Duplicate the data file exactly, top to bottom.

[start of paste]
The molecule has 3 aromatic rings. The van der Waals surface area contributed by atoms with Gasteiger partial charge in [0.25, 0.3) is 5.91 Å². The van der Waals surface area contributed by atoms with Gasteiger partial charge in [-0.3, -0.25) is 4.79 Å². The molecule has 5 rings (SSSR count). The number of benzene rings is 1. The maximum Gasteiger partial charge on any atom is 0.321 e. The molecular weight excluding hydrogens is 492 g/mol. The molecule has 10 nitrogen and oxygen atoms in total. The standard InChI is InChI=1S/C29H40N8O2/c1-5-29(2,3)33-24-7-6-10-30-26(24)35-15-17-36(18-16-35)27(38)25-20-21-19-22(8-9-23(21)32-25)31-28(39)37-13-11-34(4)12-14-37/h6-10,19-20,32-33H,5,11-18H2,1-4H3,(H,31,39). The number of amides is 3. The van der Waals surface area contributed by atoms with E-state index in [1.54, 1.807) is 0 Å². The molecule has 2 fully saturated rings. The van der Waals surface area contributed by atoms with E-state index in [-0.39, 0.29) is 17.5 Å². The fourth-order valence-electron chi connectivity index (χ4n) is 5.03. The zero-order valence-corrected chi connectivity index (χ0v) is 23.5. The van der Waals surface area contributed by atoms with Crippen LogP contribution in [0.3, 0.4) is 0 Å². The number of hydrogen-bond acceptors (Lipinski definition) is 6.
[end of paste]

The molecule has 3 aromatic rings. The van der Waals surface area contributed by atoms with Gasteiger partial charge in [0.25, 0.3) is 5.91 Å². The van der Waals surface area contributed by atoms with Gasteiger partial charge in [-0.3, -0.25) is 4.79 Å². The molecule has 5 rings (SSSR count). The number of benzene rings is 1. The maximum Gasteiger partial charge on any atom is 0.321 e. The molecular weight excluding hydrogens is 492 g/mol. The molecule has 10 nitrogen and oxygen atoms in total. The standard InChI is InChI=1S/C29H40N8O2/c1-5-29(2,3)33-24-7-6-10-30-26(24)35-15-17-36(18-16-35)27(38)25-20-21-19-22(8-9-23(21)32-25)31-28(39)37-13-11-34(4)12-14-37/h6-10,19-20,32-33H,5,11-18H2,1-4H3,(H,31,39). The number of amides is 3. The van der Waals surface area contributed by atoms with E-state index in [1.54, 1.807) is 0 Å². The molecule has 2 fully saturated rings. The van der Waals surface area contributed by atoms with E-state index in [-0.39, 0.29) is 17.5 Å². The fourth-order valence-electron chi connectivity index (χ4n) is 5.03. The zero-order valence-corrected chi connectivity index (χ0v) is 23.5. The van der Waals surface area contributed by atoms with Crippen LogP contribution in [0.3, 0.4) is 0 Å². The number of hydrogen-bond acceptors (Lipinski definition) is 6.